Queue Check — January 2018

Queue Check — January 2018

It’s been my goal for my blue Bellows that I would knit it start to finish (other than the partial sleeve-swatch) within the month of January. For two reasons: 1) I’d like to wear it. I have a bad habit of finishing sweaters just as it becomes too warm for them, and have to immediately put them away for next year. And 2) my sister and her family are going on a ski trip in March, and at Christmas I offered to knit them each a hat. In order to have any hope of having all four hats done on time, I’ve set myself a firm start date of Feb 1. Meanwhile, the cardigan is in jeopardy.

I was on track to have the back piece finished and bound off on Friday night, soaked and onto the blocking board before I went to bed, so it’d be dry and ready for next steps by Sunday morning. The collar on Bellows is a project unto itself, so it was imperative that I take advantage of a little window of opportunity Sunday morning to (at minimum) get the shoulders seamed and the collar stitches picked up, so I could knit that over the ensuing couple of evenings and be done on schedule. ALAS, at the last minute, I realized I should have been listening to the voice in my head that had been saying all night “this seems like a lot of fabric.” I am often smart enough to check stuff before bind-offs, and so just for good measure I spread the back out next to me on the couch and popped the unblocked front piece on top of it. And yup, I had gotten carried away the night before. I’d been dutifully pinning a marker on every 10th row, knowing the fronts were 60 rows from ribbing to underarm and thus that my sixth marker would mean I was ready to begin shaping. (Ref: Count, don’t measure.) And yet I’d knitted 70 rows. Did you know that marking your rows for easy tracking only works if you actually count your marks?

So I lost half of my Saturday to removing the bottom ribbing and first ten rows, and getting it back onto the needles before re-knitting the ribbing downwards. I thought this would be faster than ripping back 44 rows at the top and reknitting them on Saturday night, but that would have been the wiser move. Rookie mistake: I didn’t realize knit-purl rows aren’t so easy to rip upwards. In the end, fixing it this way took just as long and cost me a bunch of aggravation and a fair chunk of yarn. During which I also realized I might not have enough yarn for the collar anyway! So it’s not currently where I wanted it to be, and is now vulnerable to being shunted aside while I turn to the four-hats project.

Meanwhile, one of the hats is actually started — ostensibly the quickest one. It’s Lancet in charcoal-colored Quarry, and I say “ostensibly” because it’s a sort of annoying chart — wide and fussy and not predictable or memorizable — which could slow me down. But still, chunky gauge.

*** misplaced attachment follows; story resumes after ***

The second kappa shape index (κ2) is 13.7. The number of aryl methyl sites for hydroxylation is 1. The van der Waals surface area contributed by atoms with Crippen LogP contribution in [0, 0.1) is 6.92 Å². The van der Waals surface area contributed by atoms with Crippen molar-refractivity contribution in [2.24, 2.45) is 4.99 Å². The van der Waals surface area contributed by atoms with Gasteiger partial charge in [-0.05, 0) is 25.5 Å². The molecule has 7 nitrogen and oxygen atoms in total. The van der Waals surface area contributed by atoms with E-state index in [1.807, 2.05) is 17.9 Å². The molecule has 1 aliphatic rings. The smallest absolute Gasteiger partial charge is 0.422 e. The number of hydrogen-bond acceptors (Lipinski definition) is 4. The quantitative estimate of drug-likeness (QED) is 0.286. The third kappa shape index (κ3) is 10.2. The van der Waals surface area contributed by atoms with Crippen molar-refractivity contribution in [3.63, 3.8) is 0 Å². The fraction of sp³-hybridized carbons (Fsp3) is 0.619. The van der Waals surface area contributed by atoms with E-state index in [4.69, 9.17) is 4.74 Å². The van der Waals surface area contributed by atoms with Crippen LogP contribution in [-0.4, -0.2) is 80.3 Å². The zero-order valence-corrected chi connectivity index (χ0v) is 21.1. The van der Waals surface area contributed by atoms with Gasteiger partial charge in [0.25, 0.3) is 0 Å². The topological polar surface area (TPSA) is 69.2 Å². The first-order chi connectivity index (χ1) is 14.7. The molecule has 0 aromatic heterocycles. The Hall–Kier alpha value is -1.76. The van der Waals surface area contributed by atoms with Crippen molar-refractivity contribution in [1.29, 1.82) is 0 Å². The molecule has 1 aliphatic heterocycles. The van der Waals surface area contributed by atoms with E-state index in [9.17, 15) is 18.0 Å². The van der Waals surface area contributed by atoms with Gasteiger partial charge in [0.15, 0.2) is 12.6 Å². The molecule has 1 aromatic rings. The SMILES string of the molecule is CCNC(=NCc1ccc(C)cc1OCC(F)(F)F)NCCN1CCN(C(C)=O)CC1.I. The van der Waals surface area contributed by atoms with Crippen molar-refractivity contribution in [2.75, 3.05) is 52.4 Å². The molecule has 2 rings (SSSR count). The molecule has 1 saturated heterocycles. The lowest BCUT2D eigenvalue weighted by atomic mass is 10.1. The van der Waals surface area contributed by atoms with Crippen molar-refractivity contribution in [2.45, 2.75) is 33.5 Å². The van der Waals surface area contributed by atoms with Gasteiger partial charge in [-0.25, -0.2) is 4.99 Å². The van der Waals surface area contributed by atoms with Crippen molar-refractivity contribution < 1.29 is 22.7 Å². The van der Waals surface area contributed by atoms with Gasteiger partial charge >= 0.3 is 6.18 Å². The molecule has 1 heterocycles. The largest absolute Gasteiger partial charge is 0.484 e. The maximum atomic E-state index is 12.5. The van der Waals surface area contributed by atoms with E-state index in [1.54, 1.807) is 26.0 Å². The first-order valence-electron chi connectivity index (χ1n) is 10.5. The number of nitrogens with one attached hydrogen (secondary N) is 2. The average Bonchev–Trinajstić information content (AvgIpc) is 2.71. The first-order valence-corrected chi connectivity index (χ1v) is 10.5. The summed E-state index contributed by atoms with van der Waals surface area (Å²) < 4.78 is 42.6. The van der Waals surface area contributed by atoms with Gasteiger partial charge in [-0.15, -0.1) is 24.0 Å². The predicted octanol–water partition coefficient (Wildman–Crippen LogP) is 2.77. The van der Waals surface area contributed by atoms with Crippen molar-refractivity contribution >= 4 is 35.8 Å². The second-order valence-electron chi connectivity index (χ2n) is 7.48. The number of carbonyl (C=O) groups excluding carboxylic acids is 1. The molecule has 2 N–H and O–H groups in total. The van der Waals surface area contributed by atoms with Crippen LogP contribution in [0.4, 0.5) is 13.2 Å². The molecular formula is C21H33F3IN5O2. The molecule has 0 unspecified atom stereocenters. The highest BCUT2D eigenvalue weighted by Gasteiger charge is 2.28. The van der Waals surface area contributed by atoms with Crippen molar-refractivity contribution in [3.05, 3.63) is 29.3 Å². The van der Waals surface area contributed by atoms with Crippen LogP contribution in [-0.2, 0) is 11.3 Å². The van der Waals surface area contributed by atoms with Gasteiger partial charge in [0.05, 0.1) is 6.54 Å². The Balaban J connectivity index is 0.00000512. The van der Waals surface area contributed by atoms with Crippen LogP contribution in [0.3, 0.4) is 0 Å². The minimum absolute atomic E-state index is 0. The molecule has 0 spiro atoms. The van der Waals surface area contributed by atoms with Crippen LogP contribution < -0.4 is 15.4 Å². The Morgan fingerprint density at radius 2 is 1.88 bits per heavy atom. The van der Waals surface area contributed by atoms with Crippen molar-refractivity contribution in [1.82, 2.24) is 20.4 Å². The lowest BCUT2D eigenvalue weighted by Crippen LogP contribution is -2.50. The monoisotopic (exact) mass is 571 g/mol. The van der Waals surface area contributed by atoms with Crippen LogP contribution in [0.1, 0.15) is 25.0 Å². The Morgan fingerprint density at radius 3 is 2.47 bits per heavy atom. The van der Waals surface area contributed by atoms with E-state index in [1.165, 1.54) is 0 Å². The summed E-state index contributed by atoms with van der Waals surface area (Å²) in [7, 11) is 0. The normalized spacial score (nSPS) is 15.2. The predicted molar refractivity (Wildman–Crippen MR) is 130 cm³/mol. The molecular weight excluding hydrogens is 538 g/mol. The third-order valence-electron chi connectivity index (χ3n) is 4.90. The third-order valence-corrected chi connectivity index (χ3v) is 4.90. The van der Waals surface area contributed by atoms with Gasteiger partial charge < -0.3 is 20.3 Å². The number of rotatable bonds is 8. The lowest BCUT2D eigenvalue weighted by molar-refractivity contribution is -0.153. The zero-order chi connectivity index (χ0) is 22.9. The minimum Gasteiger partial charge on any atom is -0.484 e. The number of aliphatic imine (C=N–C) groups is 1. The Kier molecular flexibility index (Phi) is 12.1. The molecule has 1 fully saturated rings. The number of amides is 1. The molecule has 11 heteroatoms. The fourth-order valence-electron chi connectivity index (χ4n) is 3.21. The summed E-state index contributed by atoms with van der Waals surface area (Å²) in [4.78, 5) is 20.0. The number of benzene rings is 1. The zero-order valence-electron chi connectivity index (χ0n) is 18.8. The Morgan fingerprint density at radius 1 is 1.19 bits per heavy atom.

I’ll tell you about the whole set of four hats when I haven’t already gone on for three paragraphs about my 10 extra Bellows rows! And the other thing that has magically appeared during my time on my mini-stepper this month is most of another pair of my log cabin mitts, this time in cherished Hole & Sons leftovers from my vintage waistcoat a few years back. Mitts pattern imminent …

Unless any of the four hats prove conducive to mini-stepper knitting, the log cabin-while-exercising will continue into Feb.

Bellows pattern by Michele Wang in limited-edition yarn from Harrisville Designsall Bellows posts
• Lancet by Jared Flood in Quarry color Slate
• Log cabin mitts in Hole & Sons (no longer available, but see its cousin, Isle Yarns)
Lykke Driftwood needles from Fringe Supply Co.

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PREVIOUSLY in Queue Check: December 2017

21 thoughts on “Queue Check — January 2018

  1. I feel your pain. It sounds like this is a good time to put the sweater in time out and work on those hats. You will forget how irritated you were and can enjoy finishing it later.

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  2. Well that’s frustrating but at least you caught it! I’ve been hitting a knitting road block and slowing down a bit. But I have been knitting hats like crazy to get better at two color brioche and stranded colorwork and then randomly giving them to friends. Maybe I need to knit your family hats for you with all the hat knitting I’ve been doing LOL

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    • Hats are so satisfying. Other than dreading this particular cable chart — which I’m sure will clarify in my brain once the shapes start to appear in the knitting — I’m really looking forward to these.